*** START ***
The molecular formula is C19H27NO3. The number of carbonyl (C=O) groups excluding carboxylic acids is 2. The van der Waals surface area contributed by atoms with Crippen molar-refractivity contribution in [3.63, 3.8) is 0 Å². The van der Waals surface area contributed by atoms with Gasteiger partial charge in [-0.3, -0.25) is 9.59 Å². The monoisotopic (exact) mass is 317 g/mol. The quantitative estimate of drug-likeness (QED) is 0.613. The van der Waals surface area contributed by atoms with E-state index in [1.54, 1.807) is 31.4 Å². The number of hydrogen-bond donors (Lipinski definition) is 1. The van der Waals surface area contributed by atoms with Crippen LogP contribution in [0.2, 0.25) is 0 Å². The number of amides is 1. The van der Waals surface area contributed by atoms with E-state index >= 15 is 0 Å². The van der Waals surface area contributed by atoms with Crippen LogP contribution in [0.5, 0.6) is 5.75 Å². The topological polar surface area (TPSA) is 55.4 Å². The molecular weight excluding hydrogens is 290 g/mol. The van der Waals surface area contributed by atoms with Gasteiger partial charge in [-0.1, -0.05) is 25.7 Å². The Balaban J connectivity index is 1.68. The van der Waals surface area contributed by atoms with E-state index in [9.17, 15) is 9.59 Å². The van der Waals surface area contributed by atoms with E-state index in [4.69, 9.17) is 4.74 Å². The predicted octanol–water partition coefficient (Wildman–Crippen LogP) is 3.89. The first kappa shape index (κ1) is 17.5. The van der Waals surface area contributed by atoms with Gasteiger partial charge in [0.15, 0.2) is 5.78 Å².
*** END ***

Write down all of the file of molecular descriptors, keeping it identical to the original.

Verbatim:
The molecular formula is C19H27NO3. The number of carbonyl (C=O) groups excluding carboxylic acids is 2. The van der Waals surface area contributed by atoms with Crippen molar-refractivity contribution in [3.63, 3.8) is 0 Å². The van der Waals surface area contributed by atoms with Gasteiger partial charge in [-0.3, -0.25) is 9.59 Å². The monoisotopic (exact) mass is 317 g/mol. The quantitative estimate of drug-likeness (QED) is 0.613. The van der Waals surface area contributed by atoms with E-state index in [1.54, 1.807) is 31.4 Å². The number of hydrogen-bond donors (Lipinski definition) is 1. The van der Waals surface area contributed by atoms with Crippen LogP contribution in [0.2, 0.25) is 0 Å². The number of amides is 1. The van der Waals surface area contributed by atoms with E-state index >= 15 is 0 Å². The van der Waals surface area contributed by atoms with Crippen LogP contribution in [0.5, 0.6) is 5.75 Å². The topological polar surface area (TPSA) is 55.4 Å². The molecular weight excluding hydrogens is 290 g/mol. The van der Waals surface area contributed by atoms with Gasteiger partial charge in [-0.1, -0.05) is 25.7 Å². The Balaban J connectivity index is 1.68. The van der Waals surface area contributed by atoms with E-state index in [9.17, 15) is 9.59 Å². The van der Waals surface area contributed by atoms with E-state index in [4.69, 9.17) is 4.74 Å². The predicted octanol–water partition coefficient (Wildman–Crippen LogP) is 3.89. The first kappa shape index (κ1) is 17.5. The van der Waals surface area contributed by atoms with Gasteiger partial charge in [0.15, 0.2) is 5.78 Å².